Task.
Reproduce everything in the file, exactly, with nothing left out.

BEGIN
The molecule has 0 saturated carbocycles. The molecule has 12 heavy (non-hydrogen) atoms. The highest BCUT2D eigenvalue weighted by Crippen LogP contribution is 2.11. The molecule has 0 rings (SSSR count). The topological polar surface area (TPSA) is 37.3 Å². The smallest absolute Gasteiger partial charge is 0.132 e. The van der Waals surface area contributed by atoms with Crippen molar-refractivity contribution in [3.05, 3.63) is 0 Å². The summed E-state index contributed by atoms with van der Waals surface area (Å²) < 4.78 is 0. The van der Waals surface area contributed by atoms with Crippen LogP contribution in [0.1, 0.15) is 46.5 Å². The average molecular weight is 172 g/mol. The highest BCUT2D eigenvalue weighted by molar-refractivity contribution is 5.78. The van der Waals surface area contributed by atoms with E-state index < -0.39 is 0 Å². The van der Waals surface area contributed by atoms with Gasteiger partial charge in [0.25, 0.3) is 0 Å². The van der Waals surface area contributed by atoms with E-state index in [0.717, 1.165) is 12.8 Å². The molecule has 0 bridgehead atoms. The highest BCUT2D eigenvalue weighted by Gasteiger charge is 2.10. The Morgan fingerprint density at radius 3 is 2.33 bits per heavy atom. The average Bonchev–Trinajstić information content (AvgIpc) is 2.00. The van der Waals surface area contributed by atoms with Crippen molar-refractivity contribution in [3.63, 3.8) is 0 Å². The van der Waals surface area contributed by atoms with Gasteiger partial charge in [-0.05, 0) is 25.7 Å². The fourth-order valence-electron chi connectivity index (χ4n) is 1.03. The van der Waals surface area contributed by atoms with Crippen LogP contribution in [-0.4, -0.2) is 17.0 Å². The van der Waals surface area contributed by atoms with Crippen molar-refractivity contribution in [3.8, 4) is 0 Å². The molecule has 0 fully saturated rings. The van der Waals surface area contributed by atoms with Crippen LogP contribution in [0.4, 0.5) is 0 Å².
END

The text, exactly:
The molecule has 0 saturated carbocycles. The molecule has 12 heavy (non-hydrogen) atoms. The highest BCUT2D eigenvalue weighted by Crippen LogP contribution is 2.11. The molecule has 0 rings (SSSR count). The topological polar surface area (TPSA) is 37.3 Å². The smallest absolute Gasteiger partial charge is 0.132 e. The van der Waals surface area contributed by atoms with Crippen molar-refractivity contribution in [3.05, 3.63) is 0 Å². The summed E-state index contributed by atoms with van der Waals surface area (Å²) < 4.78 is 0. The van der Waals surface area contributed by atoms with Crippen LogP contribution in [0.1, 0.15) is 46.5 Å². The average molecular weight is 172 g/mol. The highest BCUT2D eigenvalue weighted by molar-refractivity contribution is 5.78. The van der Waals surface area contributed by atoms with E-state index < -0.39 is 0 Å². The van der Waals surface area contributed by atoms with Gasteiger partial charge in [0.25, 0.3) is 0 Å². The van der Waals surface area contributed by atoms with E-state index in [0.717, 1.165) is 12.8 Å². The molecule has 0 bridgehead atoms. The highest BCUT2D eigenvalue weighted by Gasteiger charge is 2.10. The Morgan fingerprint density at radius 3 is 2.33 bits per heavy atom. The average Bonchev–Trinajstić information content (AvgIpc) is 2.00. The van der Waals surface area contributed by atoms with Crippen molar-refractivity contribution in [3.63, 3.8) is 0 Å². The van der Waals surface area contributed by atoms with Gasteiger partial charge in [-0.05, 0) is 25.7 Å². The fourth-order valence-electron chi connectivity index (χ4n) is 1.03. The van der Waals surface area contributed by atoms with Crippen LogP contribution in [-0.4, -0.2) is 17.0 Å². The van der Waals surface area contributed by atoms with Crippen molar-refractivity contribution in [3.8, 4) is 0 Å². The molecule has 0 fully saturated rings. The van der Waals surface area contributed by atoms with Crippen LogP contribution in [0.4, 0.5) is 0 Å².